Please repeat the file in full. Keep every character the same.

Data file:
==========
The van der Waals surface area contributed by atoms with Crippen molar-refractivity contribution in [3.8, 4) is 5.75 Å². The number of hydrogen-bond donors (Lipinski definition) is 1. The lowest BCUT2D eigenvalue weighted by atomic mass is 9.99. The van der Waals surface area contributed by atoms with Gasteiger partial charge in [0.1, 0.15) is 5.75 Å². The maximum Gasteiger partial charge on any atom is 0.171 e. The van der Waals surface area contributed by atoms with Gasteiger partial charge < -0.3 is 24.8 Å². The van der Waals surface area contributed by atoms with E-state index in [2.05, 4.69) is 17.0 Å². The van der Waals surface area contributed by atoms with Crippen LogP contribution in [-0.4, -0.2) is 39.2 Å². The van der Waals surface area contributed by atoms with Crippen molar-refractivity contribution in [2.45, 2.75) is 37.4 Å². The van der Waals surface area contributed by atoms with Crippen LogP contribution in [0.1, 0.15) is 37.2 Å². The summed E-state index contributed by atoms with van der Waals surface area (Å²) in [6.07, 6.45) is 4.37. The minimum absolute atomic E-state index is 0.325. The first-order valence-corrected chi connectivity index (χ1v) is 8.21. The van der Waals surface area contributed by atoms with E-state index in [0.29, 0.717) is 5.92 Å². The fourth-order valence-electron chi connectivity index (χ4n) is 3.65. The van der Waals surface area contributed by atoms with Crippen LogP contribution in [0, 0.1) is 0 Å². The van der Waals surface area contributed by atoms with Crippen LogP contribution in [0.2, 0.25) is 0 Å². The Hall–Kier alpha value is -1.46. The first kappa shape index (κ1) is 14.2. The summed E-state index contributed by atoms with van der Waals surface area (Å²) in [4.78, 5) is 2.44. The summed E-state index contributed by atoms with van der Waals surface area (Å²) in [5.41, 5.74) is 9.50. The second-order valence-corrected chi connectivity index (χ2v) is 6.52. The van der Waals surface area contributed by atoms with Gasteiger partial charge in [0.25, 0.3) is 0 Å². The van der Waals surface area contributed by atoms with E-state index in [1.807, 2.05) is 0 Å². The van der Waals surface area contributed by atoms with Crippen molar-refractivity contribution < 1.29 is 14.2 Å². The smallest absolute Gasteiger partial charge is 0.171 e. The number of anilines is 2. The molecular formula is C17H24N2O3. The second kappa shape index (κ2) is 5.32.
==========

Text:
The van der Waals surface area contributed by atoms with Crippen molar-refractivity contribution in [3.8, 4) is 5.75 Å². The number of hydrogen-bond donors (Lipinski definition) is 1. The lowest BCUT2D eigenvalue weighted by atomic mass is 9.99. The van der Waals surface area contributed by atoms with Gasteiger partial charge in [0.1, 0.15) is 5.75 Å². The maximum Gasteiger partial charge on any atom is 0.171 e. The van der Waals surface area contributed by atoms with Gasteiger partial charge < -0.3 is 24.8 Å². The van der Waals surface area contributed by atoms with E-state index in [2.05, 4.69) is 17.0 Å². The van der Waals surface area contributed by atoms with Crippen LogP contribution in [-0.4, -0.2) is 39.2 Å². The van der Waals surface area contributed by atoms with Crippen molar-refractivity contribution in [2.45, 2.75) is 37.4 Å². The van der Waals surface area contributed by atoms with Crippen LogP contribution in [0.1, 0.15) is 37.2 Å². The summed E-state index contributed by atoms with van der Waals surface area (Å²) in [6.07, 6.45) is 4.37. The minimum absolute atomic E-state index is 0.325. The first-order valence-corrected chi connectivity index (χ1v) is 8.21. The van der Waals surface area contributed by atoms with E-state index in [0.29, 0.717) is 5.92 Å². The fourth-order valence-electron chi connectivity index (χ4n) is 3.65. The van der Waals surface area contributed by atoms with Crippen LogP contribution in [0, 0.1) is 0 Å². The van der Waals surface area contributed by atoms with Crippen LogP contribution in [0.2, 0.25) is 0 Å². The Hall–Kier alpha value is -1.46. The first kappa shape index (κ1) is 14.2. The summed E-state index contributed by atoms with van der Waals surface area (Å²) in [4.78, 5) is 2.44. The summed E-state index contributed by atoms with van der Waals surface area (Å²) in [5.41, 5.74) is 9.50. The second-order valence-corrected chi connectivity index (χ2v) is 6.52. The van der Waals surface area contributed by atoms with Gasteiger partial charge in [0.25, 0.3) is 0 Å². The van der Waals surface area contributed by atoms with E-state index in [1.807, 2.05) is 0 Å². The van der Waals surface area contributed by atoms with Crippen molar-refractivity contribution < 1.29 is 14.2 Å². The smallest absolute Gasteiger partial charge is 0.171 e. The number of anilines is 2. The molecular formula is C17H24N2O3. The second kappa shape index (κ2) is 5.32.